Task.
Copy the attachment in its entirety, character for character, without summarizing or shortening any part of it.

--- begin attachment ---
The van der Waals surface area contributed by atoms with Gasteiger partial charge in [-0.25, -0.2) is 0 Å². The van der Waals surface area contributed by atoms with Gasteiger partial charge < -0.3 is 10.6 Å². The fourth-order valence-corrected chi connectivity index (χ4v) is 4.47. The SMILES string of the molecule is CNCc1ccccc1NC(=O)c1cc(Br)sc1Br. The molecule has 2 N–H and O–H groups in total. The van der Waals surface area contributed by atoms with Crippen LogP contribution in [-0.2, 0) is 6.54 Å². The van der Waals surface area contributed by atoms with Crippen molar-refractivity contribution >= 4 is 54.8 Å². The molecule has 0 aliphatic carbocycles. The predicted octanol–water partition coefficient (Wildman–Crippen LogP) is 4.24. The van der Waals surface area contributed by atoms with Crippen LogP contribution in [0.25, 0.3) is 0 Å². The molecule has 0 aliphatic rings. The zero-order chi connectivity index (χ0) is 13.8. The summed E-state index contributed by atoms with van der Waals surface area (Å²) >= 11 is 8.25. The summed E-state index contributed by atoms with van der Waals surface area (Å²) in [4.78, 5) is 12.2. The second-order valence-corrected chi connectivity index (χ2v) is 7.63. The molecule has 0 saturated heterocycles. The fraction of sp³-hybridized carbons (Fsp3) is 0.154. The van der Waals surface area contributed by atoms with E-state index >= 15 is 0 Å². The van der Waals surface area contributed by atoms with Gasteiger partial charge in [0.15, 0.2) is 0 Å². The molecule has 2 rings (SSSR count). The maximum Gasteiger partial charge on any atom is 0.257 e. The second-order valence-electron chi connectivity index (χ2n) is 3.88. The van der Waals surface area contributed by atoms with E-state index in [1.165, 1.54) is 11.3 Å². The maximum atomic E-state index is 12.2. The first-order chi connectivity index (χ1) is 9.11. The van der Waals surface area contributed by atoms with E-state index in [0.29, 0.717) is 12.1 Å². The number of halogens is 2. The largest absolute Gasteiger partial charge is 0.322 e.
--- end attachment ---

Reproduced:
The van der Waals surface area contributed by atoms with Gasteiger partial charge in [-0.25, -0.2) is 0 Å². The van der Waals surface area contributed by atoms with Gasteiger partial charge < -0.3 is 10.6 Å². The fourth-order valence-corrected chi connectivity index (χ4v) is 4.47. The SMILES string of the molecule is CNCc1ccccc1NC(=O)c1cc(Br)sc1Br. The molecule has 2 N–H and O–H groups in total. The van der Waals surface area contributed by atoms with Crippen LogP contribution in [-0.2, 0) is 6.54 Å². The van der Waals surface area contributed by atoms with Crippen molar-refractivity contribution >= 4 is 54.8 Å². The molecule has 0 aliphatic carbocycles. The predicted octanol–water partition coefficient (Wildman–Crippen LogP) is 4.24. The van der Waals surface area contributed by atoms with Crippen LogP contribution in [0.25, 0.3) is 0 Å². The molecule has 0 aliphatic rings. The zero-order chi connectivity index (χ0) is 13.8. The summed E-state index contributed by atoms with van der Waals surface area (Å²) >= 11 is 8.25. The summed E-state index contributed by atoms with van der Waals surface area (Å²) in [4.78, 5) is 12.2. The second-order valence-corrected chi connectivity index (χ2v) is 7.63. The molecule has 0 saturated heterocycles. The fraction of sp³-hybridized carbons (Fsp3) is 0.154. The van der Waals surface area contributed by atoms with E-state index >= 15 is 0 Å². The van der Waals surface area contributed by atoms with Gasteiger partial charge in [0.15, 0.2) is 0 Å². The molecule has 2 rings (SSSR count). The maximum Gasteiger partial charge on any atom is 0.257 e. The second-order valence-electron chi connectivity index (χ2n) is 3.88. The van der Waals surface area contributed by atoms with E-state index in [1.165, 1.54) is 11.3 Å². The maximum atomic E-state index is 12.2. The first-order chi connectivity index (χ1) is 9.11. The van der Waals surface area contributed by atoms with E-state index in [0.29, 0.717) is 12.1 Å². The number of halogens is 2. The largest absolute Gasteiger partial charge is 0.322 e.